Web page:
Nick Jikomes 43:45
But you have a lot of people that basically, you know, if they have college degree, they probably studied something like engineering or something like physics.
Christopher Weikart 43:53
Yep. Yeah, as I said, I think the majority of folks that are working in our production areas and and that the equipment have engineering degrees, as I said, mechanical engineering being one of them Computer Engineering, being another industrial engineering and another chemical engineering on one of the on the coding side. But, but all of those disciplines are brought to bear we do have a lot of molding engineers. They have they maybe have their sort of their bread and butter is mechanical engineering, but they specialized in how to mold polymers into containers. Now, there's a whole discipline around that as well.
Nick Jikomes 44:33
How did you actually get involved with this company? Was this something that you expected to happen or what was sort of your origin story with respect to getting into this line of business?
Christopher Weikart 44:41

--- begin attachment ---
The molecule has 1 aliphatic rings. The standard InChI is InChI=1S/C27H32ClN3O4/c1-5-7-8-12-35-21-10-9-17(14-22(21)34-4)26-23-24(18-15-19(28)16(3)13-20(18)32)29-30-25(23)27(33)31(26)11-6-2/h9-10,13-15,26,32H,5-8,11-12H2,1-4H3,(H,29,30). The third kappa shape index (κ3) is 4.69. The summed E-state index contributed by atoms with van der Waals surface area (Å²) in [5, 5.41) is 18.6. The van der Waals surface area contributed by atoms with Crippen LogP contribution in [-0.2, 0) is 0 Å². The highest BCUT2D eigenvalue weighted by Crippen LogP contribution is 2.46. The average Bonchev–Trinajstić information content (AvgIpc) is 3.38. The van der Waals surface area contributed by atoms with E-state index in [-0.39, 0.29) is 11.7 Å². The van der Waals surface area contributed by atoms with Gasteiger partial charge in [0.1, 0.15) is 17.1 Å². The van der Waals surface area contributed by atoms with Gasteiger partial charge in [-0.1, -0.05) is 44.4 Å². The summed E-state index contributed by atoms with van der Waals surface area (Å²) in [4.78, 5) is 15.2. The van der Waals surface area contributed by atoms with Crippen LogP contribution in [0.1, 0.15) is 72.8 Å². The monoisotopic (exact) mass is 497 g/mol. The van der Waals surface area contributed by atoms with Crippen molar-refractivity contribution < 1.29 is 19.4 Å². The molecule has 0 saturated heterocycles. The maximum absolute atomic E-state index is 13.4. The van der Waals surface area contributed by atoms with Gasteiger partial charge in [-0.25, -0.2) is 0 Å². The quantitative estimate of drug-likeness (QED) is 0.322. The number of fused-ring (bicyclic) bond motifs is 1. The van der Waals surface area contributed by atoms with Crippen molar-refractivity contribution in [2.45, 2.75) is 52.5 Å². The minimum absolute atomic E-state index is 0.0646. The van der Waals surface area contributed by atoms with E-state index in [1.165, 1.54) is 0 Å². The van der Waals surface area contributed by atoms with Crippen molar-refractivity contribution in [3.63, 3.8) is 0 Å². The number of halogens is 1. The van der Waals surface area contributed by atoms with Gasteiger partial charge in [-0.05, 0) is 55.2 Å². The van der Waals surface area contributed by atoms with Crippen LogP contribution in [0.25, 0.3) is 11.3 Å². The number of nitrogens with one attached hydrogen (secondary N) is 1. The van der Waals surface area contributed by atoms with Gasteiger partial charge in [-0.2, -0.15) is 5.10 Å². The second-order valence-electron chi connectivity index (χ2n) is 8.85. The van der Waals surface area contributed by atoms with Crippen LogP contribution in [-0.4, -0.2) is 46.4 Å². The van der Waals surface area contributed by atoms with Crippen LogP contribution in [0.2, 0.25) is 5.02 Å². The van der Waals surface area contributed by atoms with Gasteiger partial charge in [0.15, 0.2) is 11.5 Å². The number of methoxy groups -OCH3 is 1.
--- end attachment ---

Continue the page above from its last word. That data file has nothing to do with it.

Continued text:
Yeah. So I originally worked at the Dow Chemical Company in Midland, Michigan for about 11 years. This certainly was not on my radar. What happened actually was one of my former bosses at Dow and had retired and left the company and got in touch with me, because he was consulting for a company down here in Auburn, Alabama. And they had this idea of starting a brand new business centered around a new and innovative packaging for for drug products. And, of course, the focus being on biologic drugs. I certainly was not looking at that time, I, I couldn't even tell you where Auburn, Alabama was on the map. So that that had to be figured out first, but, but I came down, and I really, I really liked sort of their vision of what they wanted to create, at Dow as I was part of core r&d. So I got, I got to be involved in a lot of new products, but never really saw it to the very end, which is exciting itself, but sort of, you know, you'll love to see something, you know, be a part of that path, to developing something all the way through to commercialization and sale, that that was an opportunity for me to be a part of that, that journey, from early conception, all the way to to commercialization. So I think that really excited me that I could be a part of that process. And Ernie, there was a very strong connection with the Dow connection, a Dow Chemical Company from a consulting standpoint. So I knew a few of the individuals that were consulting with our owner, body, Abrams, and, and they were all obviously part of the decision making process for me to make that jump down here to something completely new and different with a company that only had five employees. So I had to do a little bit of understanding of what I was getting into before I made the journey, but I certainly don't regret it. It's been a it's been a great ride. And I continue to see new applications for this technology. And I'm certainly part of that, that journey.